Case of the Month - July 2016
A 23-year-old man presented with a 5-day history of headache and photophobia, and 3 days history of fever and vomiting. The headache was predominantly frontal, and refractory to simple analgesia. The vomiting was not associated with any precipitant, and had occurred approximately 4 times per day since its onset.
The patient had no previous medical or surgical history of note, and described himself as being in perfect health prior to this episode. He had tested negative for HIV four months previously. He was not on any medications, and gave no history of alcohol, smoking or recreational drug use. He was unemployed and lived with his brother in a house in Soweto with full amenities. He was not sexually active, and had no travel history and no pets.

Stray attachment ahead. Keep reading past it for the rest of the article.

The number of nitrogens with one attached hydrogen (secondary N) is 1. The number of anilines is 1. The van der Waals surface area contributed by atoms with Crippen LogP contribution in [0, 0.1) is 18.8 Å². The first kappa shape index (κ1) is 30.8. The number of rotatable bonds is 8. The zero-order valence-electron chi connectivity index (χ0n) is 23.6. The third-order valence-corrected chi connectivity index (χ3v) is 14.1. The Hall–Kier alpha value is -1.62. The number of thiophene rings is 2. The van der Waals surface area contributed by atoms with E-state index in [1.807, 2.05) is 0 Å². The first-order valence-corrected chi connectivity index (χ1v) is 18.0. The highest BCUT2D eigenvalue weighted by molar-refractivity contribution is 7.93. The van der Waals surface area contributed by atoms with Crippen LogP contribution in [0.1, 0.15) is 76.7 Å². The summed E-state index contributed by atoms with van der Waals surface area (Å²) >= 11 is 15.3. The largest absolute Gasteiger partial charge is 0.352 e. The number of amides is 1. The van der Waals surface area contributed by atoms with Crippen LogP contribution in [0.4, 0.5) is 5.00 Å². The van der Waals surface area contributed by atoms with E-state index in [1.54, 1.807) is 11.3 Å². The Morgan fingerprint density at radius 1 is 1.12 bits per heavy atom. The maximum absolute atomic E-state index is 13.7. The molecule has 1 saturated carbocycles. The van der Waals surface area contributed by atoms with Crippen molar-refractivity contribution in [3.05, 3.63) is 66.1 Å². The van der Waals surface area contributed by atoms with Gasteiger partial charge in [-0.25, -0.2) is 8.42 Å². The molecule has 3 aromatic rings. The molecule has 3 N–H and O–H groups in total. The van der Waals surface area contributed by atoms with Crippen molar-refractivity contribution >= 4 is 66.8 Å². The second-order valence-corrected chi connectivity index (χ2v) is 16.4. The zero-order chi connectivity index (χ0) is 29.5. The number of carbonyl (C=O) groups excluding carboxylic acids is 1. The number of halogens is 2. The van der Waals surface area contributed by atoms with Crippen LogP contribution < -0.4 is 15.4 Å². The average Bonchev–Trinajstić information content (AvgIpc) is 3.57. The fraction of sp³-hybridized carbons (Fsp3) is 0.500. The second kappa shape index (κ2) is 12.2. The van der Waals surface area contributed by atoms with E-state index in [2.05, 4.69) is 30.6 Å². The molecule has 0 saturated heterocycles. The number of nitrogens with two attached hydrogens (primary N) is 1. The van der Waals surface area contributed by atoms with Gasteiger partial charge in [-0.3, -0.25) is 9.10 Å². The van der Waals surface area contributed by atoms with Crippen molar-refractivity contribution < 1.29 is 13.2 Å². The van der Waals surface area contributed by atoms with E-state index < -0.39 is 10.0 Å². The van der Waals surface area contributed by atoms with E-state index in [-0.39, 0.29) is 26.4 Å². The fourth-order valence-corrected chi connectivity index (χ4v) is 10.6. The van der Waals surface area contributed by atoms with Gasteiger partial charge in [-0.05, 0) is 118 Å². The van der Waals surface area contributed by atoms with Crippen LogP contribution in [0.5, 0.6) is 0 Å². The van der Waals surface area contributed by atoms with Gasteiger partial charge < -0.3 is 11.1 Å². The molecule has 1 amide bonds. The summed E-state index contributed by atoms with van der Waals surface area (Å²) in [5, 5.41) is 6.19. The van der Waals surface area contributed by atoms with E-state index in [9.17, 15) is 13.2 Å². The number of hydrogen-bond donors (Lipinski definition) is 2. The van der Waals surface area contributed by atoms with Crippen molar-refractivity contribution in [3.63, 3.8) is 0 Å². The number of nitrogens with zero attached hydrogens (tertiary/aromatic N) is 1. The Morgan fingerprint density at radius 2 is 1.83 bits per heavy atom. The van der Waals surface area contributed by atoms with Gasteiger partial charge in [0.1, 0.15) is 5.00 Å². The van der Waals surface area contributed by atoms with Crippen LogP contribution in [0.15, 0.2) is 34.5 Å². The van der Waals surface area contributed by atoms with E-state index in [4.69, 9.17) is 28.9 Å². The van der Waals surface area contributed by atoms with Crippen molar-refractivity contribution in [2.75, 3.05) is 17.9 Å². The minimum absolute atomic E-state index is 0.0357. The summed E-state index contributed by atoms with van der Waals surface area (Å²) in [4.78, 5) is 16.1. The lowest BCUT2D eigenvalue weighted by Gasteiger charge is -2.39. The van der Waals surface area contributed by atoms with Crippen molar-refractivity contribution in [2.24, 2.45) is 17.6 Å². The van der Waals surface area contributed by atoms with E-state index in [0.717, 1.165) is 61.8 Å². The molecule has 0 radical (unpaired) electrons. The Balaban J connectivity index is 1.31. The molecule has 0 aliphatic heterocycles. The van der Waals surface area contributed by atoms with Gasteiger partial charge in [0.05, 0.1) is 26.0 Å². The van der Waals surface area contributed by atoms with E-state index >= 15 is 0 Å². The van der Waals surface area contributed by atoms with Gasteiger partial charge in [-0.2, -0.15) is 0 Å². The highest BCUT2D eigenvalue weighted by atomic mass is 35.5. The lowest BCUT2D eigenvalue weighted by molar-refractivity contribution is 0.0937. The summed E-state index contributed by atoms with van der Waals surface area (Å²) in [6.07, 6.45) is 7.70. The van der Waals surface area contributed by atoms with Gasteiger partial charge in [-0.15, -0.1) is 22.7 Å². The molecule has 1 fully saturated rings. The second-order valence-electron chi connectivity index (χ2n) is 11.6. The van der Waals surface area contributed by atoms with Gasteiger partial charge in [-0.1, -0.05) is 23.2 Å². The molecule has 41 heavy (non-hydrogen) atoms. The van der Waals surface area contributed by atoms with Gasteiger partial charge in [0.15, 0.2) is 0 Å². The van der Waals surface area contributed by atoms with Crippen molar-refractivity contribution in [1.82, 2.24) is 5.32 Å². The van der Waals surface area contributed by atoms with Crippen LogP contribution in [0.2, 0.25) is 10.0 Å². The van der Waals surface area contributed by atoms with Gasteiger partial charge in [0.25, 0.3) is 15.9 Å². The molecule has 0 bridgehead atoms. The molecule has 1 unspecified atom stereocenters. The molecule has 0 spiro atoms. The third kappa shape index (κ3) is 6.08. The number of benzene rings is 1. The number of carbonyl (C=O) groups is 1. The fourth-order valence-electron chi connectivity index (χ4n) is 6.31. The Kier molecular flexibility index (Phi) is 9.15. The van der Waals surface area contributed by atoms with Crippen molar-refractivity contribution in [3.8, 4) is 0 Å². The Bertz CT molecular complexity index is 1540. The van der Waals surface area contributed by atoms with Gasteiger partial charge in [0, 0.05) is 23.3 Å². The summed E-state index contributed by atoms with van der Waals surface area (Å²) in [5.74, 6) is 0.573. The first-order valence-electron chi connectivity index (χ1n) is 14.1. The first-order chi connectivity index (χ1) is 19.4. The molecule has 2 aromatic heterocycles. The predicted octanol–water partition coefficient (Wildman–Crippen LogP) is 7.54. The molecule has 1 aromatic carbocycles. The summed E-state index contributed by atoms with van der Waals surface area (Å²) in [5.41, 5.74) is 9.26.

On examination, his blood pressure was 112/63 mmHg, his pulse was 67 beats per minute, and his temperature was recorded as 36.7°C. He had no oral lesions or stigmata of HIV. A neurological exam revealed meningism, with positive Kernig and Brudzinski signs. He was well-orientated and had a normal sensorium with no focal neurology.
Question 1: Is the clinical syndrome most compatible with a migraine, meningitis or encephalitis?
Continue to Answer 1